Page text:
Coagulation

Risk of VITT-related thrombosis declines within weeks


The risk of thrombosis in most patients who have developed vaccine-induced immune thrombotic thrombocytopenia (VITT) appears to decline within three months, indicates a German study published in the New England Journal of Medicine.

The researchers, led by Dr Linda Schönborn from the Transfusion Medicine of the University Medicine Greifswald, discovered that in more than 90% of VITT patients pathologic, platelet-activating anti-PF4 antibodies had disappeared by 12 weeks.

“Physicians had been concerned that these antibodies might persist for many months or even years,” she said. “The rapid decline of the pathogenic antibodies is a major relief for the patients and their families as the risk of thrombosis seems to disappear within weeks.”

The findings also indicate that following an occurrence of VITT, a second dose with an mRNA vaccine “appears to be safe after results of platelet-activation assays for VITT antibodies have become negative”, and the authors recommend a period of 3 months between vaccine doses to minimise the risk of subsequent, related issues.

The study involved 35 patients with serologically confirmed VITT (27 women and 8 men; median age, 53 years). The patients’ clinical symptoms started between days 5 and 18 after vaccination. All patients presented with thrombocytopenia, and 30 presented with thrombosis.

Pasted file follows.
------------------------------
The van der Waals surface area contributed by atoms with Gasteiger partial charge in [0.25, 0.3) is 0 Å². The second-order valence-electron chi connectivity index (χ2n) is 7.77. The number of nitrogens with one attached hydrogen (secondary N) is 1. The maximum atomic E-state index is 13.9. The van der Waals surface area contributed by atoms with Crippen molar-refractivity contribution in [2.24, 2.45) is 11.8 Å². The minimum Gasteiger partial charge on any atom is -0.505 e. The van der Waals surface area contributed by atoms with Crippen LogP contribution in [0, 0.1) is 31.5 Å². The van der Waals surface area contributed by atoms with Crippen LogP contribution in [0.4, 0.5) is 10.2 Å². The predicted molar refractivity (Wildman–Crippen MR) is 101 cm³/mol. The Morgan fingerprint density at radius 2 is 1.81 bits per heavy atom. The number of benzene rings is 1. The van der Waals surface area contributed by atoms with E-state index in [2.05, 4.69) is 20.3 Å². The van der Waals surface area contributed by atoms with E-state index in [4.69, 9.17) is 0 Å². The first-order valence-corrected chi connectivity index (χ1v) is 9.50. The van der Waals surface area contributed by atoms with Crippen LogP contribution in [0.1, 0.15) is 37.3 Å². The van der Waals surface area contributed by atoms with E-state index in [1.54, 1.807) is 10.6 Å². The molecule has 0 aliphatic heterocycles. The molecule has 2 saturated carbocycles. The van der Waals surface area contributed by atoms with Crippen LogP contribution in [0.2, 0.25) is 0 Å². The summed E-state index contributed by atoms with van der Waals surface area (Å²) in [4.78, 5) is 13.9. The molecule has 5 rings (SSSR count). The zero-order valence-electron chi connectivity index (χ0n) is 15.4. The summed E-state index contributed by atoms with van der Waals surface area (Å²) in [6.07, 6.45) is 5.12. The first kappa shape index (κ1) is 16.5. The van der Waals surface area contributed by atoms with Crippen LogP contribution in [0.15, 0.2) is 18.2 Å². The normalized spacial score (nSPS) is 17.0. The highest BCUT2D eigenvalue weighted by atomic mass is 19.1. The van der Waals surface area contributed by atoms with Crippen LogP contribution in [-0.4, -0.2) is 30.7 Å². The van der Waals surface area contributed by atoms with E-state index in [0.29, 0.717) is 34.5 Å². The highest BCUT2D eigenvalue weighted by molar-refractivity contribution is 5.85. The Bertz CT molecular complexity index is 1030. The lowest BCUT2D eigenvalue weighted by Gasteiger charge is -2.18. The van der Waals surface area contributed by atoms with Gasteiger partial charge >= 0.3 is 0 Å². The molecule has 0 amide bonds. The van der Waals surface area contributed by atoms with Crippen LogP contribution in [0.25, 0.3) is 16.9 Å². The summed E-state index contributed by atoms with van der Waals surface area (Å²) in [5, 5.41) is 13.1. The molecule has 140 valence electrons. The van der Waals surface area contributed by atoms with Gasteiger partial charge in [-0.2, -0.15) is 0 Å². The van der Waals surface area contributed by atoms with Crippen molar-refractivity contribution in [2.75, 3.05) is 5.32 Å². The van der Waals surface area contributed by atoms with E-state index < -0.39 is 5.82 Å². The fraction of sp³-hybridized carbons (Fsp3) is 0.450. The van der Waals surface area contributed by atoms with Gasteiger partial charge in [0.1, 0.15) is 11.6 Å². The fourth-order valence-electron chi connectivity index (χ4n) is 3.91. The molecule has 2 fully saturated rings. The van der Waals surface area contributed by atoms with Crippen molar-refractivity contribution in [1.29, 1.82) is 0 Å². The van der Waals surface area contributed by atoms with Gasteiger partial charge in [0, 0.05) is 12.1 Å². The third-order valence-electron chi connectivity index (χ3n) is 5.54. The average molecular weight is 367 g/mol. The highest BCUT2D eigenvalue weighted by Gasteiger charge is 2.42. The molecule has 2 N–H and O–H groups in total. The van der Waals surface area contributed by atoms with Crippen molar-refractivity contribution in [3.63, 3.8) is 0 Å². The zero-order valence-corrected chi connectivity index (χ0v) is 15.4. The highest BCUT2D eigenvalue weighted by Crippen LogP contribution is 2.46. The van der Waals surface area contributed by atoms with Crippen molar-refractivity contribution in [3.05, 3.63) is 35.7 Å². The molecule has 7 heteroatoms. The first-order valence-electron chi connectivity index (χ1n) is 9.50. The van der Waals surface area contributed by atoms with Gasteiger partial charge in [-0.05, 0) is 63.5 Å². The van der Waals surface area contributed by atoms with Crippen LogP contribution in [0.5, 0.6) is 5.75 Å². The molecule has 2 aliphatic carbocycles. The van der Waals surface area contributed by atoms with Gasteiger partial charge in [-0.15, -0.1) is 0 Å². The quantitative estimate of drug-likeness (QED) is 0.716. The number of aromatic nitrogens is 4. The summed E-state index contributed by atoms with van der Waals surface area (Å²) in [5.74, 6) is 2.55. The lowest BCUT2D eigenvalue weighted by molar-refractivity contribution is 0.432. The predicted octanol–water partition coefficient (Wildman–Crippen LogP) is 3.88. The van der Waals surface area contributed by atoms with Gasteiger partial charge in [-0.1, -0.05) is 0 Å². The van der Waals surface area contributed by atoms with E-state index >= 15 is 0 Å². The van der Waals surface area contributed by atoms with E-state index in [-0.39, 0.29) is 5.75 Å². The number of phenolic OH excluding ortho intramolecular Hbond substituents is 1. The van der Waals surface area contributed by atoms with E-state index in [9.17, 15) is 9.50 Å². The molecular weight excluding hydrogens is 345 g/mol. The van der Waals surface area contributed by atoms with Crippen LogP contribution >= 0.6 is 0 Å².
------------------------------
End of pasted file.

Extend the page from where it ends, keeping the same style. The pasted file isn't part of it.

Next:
The median follow-up time after VITT diagnosis was 11 weeks, during which results of the PF4-dependent platelet-activation assay became negative in 23 of 35 patients (66%). In 14 of the 15 patients with follow-up of more than 12 weeks (93%), the assay became negative within a median of 12 weeks.

Also, the median optical density on anti–PF4–heparin IgG ELISA test significantly declined by 53% between the first and last available blood samples, but full seroreversion to a negative ELISA result was seen in only three patients. However, the authors did observe that in one patient, who experienced recurrent episodes of thrombocytopenia, PF4-dependent platelet-activating antibodies and ELISA optical density values of greater than 3.0 persisted for more than 12 weeks.

Five patients received Pfizer–BioNTech’s mRNA vaccine BNT162b2 as a second vaccination 10 to 18 weeks after their first vaccination, while still receiving anticoagulation; four had a negative platelet-activation assay result before the second dose vaccination, but clinically symptomatic new thrombotic complications or a significant rise in optical density on anti–PF4–heparin IgG ELISA did not occur in any of the patients.

“Our study indicates that anti-PF4 antibodies are transient in most patients with VITT. In a subgroup of these patients, pathogenic platelet-activating anti-PF4 antibodies may persist for more than 12 weeks [but] further studies are needed to clarify whether these patients should receive prolonged anticoagulation or additional treatment,” the authors concluded.

Dr Sue Pavord, Consultant Haematologist at Oxford University Hospitals told the limbic that the findings were important and “consistent with what we have been seeing in the UK – whilst the platelet factor 4 antibodies are persisting, their pathogenicity is declining.”

“This helps inform decisions around duration of anticoagulation and subsequent COVID-19 vaccination, albeit avoiding the adenoviral vector vaccines,” she said.

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